First Congregational United Church of Christ
Great Falls, MT
January 5, 2020
The Rev. Lynne Spencer-Smith

Isaiah 60:1-6 (NRSV)

Arise, shine; for your light has come, and the glory of the Lord has risen upon you. 2For darkness shall cover the earth, and thick darkness the peoples; but the Lord will arise upon you, and his glory will appear over you. 3Nations shall come to your light, and kings to the brightness of your dawn. 4Lift up your eyes and look around; they all gather together, they come to you; your sons shall come from far away, and your daughters shall be carried on their nurses’ arms. 5Then you shall see and be radiant; your heart shall thrill and rejoice, because the abundance of the sea shall be brought to you, the wealth of the nations shall come to you. 6A multitude of camels shall cover you, the young camels of Midian and Ephah; all those from Sheba shall come. They shall bring gold and frankincense, and shall proclaim the praise of the Lord.

Matthew 2:1-12 (NRSV)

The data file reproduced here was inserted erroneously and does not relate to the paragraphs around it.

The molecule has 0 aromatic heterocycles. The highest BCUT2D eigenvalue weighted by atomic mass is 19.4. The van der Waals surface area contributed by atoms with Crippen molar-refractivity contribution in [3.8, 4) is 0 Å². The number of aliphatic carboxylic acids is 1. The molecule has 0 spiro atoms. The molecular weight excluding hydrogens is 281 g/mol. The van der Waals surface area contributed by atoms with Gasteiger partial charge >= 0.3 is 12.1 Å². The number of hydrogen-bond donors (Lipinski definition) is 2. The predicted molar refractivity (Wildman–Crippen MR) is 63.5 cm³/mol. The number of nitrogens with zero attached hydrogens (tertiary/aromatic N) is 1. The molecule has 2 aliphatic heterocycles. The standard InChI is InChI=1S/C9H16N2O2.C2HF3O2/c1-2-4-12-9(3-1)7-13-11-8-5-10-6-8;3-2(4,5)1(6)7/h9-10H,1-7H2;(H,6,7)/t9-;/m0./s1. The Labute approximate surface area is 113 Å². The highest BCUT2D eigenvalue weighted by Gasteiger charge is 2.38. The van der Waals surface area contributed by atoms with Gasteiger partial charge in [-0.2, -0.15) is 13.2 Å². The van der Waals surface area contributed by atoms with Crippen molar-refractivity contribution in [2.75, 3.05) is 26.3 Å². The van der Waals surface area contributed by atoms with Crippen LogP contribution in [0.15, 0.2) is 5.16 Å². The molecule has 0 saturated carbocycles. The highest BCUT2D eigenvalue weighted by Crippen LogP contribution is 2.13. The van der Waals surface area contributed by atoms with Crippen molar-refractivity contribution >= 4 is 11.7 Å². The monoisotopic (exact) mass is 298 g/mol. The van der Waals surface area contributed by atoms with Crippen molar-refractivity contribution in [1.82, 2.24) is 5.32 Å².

In the time of King Herod, after Jesus was born in Bethlehem of Judea, wise men from the East came to Jerusalem, 2asking, “Where is the child who has been born king of the Jews? For we observed his star at its rising, and have come to pay him homage.” 3When King Herod heard this, he was frightened, and all Jerusalem with him; 4and calling together all the chief priests and scribes of the people, he inquired of them where the Messiah was to be born. 5They told him, “In Bethlehem of Judea; for so it has been written by the prophet: 6‘And you, Bethlehem, in the land of Judah, are by no means least among the rulers of Judah; for from you shall come a ruler who is to shepherd my people Israel.’” 7Then Herod secretly called for the wise men and learned from them the exact time when the star had appeared. 8Then he sent them to Bethlehem, saying, “Go and search diligently for the child; and when you have found him, bring me word so that I may also go and pay him homage.”